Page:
From the March 2014 issue of Futures Magazine • Subscribe!

Tech talk: Small correction, large correction or new bear?

A lot of talk has surfaced over the weakness in the S&P 500 since the start of 2014, which has traders asking: “Is this just a correction in a longer-term bull trend or are we in the beginning stages of a new bear trend?” A bull market is defined by higher lows and higher highs. Looking at a long-term S&P 500 chart an argument could be made that a breach of support from 1640.00 to 1624.75 band technically could negate the higher low structure, thus calling into question the bull trend or suggesting a deeper correction is afoot. 

At this point, it is a bit premature to call this pullback anything more than a healthy correction in an underlying bull market. The relative strength index on the bottom of the chart shows that the most recent highs in price correspond with consecutive lower highs in the RSI (i.e., bearish divergence). 

The last time the market saw a bearish divergence signal of this magnitude was from late 2010 through the middle of 2011. The result of this signal was roughly a 305-point correction from May to October 2011. Certainly talk of a “market top” flooded the media at that time as well, only to have the S&P rally almost 800 points. So where is the trigger point? At what point on the chart does this correction become a threat of a longer-term trend change?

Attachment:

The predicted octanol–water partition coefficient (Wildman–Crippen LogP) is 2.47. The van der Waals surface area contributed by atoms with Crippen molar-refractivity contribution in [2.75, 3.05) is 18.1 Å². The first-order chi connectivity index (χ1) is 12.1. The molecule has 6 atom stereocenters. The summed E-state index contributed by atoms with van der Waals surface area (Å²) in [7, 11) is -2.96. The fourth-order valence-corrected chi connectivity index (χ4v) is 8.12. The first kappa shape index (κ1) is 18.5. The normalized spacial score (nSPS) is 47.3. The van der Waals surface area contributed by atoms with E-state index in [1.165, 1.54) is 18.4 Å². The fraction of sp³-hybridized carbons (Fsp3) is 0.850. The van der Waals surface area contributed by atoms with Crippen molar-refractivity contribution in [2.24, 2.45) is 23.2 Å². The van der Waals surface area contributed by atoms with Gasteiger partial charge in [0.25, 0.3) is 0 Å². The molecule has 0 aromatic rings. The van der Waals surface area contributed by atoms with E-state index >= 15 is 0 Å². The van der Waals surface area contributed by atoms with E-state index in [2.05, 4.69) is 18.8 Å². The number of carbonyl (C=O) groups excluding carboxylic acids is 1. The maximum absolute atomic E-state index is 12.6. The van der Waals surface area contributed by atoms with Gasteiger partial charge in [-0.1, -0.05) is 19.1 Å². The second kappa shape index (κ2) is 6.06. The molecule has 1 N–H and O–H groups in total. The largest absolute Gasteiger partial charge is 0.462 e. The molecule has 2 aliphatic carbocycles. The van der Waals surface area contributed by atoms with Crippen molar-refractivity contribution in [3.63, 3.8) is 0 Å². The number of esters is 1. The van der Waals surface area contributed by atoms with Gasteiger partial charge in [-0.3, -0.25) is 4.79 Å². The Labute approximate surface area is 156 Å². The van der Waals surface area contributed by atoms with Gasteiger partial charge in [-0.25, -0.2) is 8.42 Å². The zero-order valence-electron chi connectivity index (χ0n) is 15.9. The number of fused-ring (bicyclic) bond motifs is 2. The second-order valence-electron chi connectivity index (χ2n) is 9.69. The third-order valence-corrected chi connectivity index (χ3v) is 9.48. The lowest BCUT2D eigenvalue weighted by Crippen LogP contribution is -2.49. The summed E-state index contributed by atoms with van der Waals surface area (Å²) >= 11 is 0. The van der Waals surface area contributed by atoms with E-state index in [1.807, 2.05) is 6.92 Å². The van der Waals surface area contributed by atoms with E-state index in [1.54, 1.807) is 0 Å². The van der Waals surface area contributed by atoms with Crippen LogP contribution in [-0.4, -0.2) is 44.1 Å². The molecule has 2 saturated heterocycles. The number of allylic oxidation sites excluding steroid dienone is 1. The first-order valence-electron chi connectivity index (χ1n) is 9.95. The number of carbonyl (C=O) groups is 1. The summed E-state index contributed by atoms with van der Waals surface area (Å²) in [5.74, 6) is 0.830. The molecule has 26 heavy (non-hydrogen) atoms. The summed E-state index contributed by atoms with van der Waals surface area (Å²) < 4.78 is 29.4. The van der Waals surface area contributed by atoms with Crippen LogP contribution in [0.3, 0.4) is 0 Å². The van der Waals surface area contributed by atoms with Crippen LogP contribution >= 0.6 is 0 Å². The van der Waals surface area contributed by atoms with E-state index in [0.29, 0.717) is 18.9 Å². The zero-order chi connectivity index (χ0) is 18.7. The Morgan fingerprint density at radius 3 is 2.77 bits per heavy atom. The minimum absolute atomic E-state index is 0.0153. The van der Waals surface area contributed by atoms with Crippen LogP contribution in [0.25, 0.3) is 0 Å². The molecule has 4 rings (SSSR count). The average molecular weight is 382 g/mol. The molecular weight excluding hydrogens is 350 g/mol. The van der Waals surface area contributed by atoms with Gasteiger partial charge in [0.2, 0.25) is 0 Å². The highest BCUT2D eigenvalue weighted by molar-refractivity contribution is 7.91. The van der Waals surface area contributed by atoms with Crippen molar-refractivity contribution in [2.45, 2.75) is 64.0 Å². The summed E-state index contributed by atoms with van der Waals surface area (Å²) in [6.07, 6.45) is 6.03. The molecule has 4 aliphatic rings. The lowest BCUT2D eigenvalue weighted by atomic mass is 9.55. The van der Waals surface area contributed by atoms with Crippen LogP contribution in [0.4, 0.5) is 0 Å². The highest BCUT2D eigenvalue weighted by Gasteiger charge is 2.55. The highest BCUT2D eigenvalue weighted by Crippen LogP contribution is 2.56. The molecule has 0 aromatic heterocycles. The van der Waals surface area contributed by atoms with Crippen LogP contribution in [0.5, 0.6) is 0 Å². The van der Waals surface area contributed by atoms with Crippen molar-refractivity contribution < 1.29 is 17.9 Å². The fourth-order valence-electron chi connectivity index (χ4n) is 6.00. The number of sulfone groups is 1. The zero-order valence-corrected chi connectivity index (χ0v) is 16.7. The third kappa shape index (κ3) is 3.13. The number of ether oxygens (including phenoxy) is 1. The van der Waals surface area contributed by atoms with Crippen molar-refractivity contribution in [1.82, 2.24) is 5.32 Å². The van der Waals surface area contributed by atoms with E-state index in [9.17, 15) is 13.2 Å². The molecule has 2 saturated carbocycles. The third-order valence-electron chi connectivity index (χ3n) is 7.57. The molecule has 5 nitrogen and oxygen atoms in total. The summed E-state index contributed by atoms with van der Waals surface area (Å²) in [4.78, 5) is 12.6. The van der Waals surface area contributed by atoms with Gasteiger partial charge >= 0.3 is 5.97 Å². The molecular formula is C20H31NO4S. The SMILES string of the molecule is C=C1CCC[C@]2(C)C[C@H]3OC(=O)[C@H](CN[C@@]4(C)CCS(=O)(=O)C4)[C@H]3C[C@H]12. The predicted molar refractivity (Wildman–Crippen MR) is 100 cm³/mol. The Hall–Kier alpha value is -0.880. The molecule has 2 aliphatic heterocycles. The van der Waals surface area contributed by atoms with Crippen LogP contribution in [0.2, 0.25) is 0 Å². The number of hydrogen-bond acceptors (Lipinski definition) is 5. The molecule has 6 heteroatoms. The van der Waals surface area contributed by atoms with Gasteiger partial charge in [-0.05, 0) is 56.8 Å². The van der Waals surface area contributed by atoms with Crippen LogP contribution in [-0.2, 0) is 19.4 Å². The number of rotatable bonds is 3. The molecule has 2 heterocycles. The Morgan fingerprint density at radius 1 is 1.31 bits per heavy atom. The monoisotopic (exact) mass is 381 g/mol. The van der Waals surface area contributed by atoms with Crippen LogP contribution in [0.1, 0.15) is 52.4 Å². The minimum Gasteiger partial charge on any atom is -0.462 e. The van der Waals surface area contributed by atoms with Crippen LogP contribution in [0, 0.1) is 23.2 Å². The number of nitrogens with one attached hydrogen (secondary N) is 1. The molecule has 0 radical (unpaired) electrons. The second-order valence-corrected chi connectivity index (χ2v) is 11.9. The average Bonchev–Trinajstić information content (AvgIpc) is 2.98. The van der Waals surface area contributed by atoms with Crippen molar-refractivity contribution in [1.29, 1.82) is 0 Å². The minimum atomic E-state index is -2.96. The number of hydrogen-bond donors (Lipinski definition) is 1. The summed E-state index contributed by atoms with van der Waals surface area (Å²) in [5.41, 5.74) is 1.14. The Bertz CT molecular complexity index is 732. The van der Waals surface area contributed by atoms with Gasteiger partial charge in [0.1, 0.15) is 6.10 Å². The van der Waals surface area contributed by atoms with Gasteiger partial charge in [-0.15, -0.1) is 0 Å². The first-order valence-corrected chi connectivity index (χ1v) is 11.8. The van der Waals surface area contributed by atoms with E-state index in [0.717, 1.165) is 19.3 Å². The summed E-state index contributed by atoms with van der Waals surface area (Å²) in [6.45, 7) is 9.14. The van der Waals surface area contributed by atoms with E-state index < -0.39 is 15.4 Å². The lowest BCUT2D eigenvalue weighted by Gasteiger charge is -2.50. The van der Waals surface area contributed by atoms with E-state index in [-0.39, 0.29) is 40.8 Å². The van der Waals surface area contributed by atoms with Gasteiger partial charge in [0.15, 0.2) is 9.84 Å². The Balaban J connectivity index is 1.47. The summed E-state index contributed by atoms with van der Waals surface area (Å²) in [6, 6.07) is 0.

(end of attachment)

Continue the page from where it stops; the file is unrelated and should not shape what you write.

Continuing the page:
An argument could be made that a similar correction, like the one seen in early 2011, could occur again without completely derailing the current bull market. Interestingly enough, a break of the current bull trendline corresponds almost exactly with a 38.2% Fibonacci retracement from the October 2011 low. Furthermore, if an ascending trendline is drawn across the ’09 and ’11 lows, the trendline intersects with the previously mentioned 38.2% retracement level at roughly 1553.25 around November 2014. The S&Ps are experiencing a corrective pullback in an underlying bull trend and as long as price remains above 1550.00 throughout 2014, the long-term bull trend will remain unchanged.

Erik began his career as a technical analyst for a Chicago-based research and trading firm. Currently he is a market strategist at RJO Futures and is the author of The Tatje Report. He can be reached at

About the Author
Erik Tatje

Erik Tatje is currently a market strategist at RJO Futures and is the author of The Tatje Reporta daily technical correspondence. As a member of the Market Technicians Association, he has distinguished himself as a professional in the field of Technical Analysis and currently holds the Chartered Market Technician (CMT) designation. Erik can be reached or 312.373.5176. Learn more at

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